Rape Culture – Part 2/3: The difference between victim blaming and the systemic participation of women
Individuals in the social role “woman” often get into a victim role in Rape Culture. A familiar reaction is to declare these individuals guilty for offences committed against them (instead of their perpetrator). This behaviour is called victim blaming, and is a crucial characteristic of Rape Culture.
A typical form of victim blaming is the alleged relationship between a woman’s skirt length and her sexual availability. The artist Rosea Posey illustrates the absurdity of this allegation in the following picture:
Rosea Posey (2012) Judgements [Online]. Available at https://www.flickr.com/photos/roseaposey/7173294256 (Accessed 26 May 2018).
All expressions deny women self-determination over their bodies. “Asking for it” in the sense of “provoking an attack” justifies violence when the woman wears “too little” clothes, while expressions like “prudish” indicate that she wears “too much” clothes. Both claims can be exposed as an excuse for an assault by a simple question: “Too little” or “too much” for whom or what?
While the length of her skirt might be a hint whether a woman is feeling more or less sexy that day, it does not constitute any form of “sexual availability”. A thing can be “available”, because it cannot conceive whether it is being used or not. A person, on the other hand, can never be available, because they have a will of their own. A distinction between both situations is only possible by consent in all human activities that involve more than one person (i.e. also in sex). If there is no consent among all individuals involved, the person who ignores or breaks consent automatically commits a violent act, i.e. a criminal offence!
A woman walks alone, at night, and in a mini skirt, through the streets of a large city. Time and again, police officers have issued warnings to not exhibit this behaviour as a woman and to dress less revealing. This advice is, however, quite the double-edged sword:
- From a purely ethical point of view this advice is wrong: Because no matter how a woman dresses, self- determination over one’s own body is a basic human right. The responsibility for any form of assault always lies with the perpetrator, never with the victim. To blame the behaviour of a woman as a reason for a transgression against her is always an excuse of an offender, nothing else.
- From a purely pragmatic view this advice is correct: Because in a patriarchal society women, who dress revealingly, are harassed more often than a women who dresses modestly. A woman who, due to such a warning, choses to wear modest clothing reduces the danger of unfair treatment and sexual assault.
The last point amplifies why I am of course not arguing that all people would suddenly become good and play fair, if only women would unblock their sexuality. Mankind will always contain stupid people and assholes. That is, for example, deducible from the fact that 80% of all crimes are committed by 20% of the population (repeat offenders). People can already be part of the 20% when their sexuality awakens, or become assholes due to frustration with the asshole dynamic over the course of their lives. As soon as people have become assholes, however, their personal history is ethically irrelevant, because all individuals, as soon as they are of age, are 100% responsible to honor consent and fairness with their fellow human beings and thus do their part to create an ethical society that supports everyone in need.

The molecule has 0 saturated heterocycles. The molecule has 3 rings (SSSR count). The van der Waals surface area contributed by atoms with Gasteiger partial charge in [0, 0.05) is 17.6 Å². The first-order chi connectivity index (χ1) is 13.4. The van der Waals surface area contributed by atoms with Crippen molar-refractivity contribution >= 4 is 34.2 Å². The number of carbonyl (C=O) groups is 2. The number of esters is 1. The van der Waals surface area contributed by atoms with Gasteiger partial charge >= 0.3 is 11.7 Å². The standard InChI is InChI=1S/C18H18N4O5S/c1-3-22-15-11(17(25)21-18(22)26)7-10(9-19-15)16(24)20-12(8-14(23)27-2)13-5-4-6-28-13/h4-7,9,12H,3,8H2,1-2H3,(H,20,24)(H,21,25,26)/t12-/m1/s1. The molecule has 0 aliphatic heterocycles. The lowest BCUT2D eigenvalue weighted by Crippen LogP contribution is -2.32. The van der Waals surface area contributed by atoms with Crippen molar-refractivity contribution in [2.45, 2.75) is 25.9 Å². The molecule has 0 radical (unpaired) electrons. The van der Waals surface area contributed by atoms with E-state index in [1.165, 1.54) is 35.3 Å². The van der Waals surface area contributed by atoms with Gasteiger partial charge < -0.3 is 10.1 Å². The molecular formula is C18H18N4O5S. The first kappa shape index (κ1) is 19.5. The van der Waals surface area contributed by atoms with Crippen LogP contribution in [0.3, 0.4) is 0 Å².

Assholes, no matter how they became one, will become offenders if and when an occasion presents itself. An occasion is any situation with one or more vulnerable individuals in range. This is true for all psychological and physical acts of violence.
Typical for offences of Rape Culture, however, is that if no vulnerable individuals are present, offenders tend to project the social role “woman” on everything which they cannot clearly identify as the social role “man”. This is why abusers often prey on “ladylike” women (easy to recognise: role “woman”), or people who don’t dress or act “appropriately” such as feminine men (they don’t know what “it” is, but definitely not role “man”). That projection can also affect people who have never assumed the social role “woman” (but look like one) or are intentionally working against the patriarchal falsehood.
If most women fully lived their sexuality with all suitable, consent-adhering and fair people they find attractive, there would still be enough assholes, psychopaths and rapists in the world. And it would still be absolutely necessary for women to reject them, bring charges against them, or act in self-defense. It might be possible, however, to break the vicious cycle which produces new assholes from originally consent-honoring and fair people by disappointment. In the long term, the population would settle down on a constant percentage of assholes (probably the 20% plus standard deviation), whose offences would still have to be monitored by the constitutional state.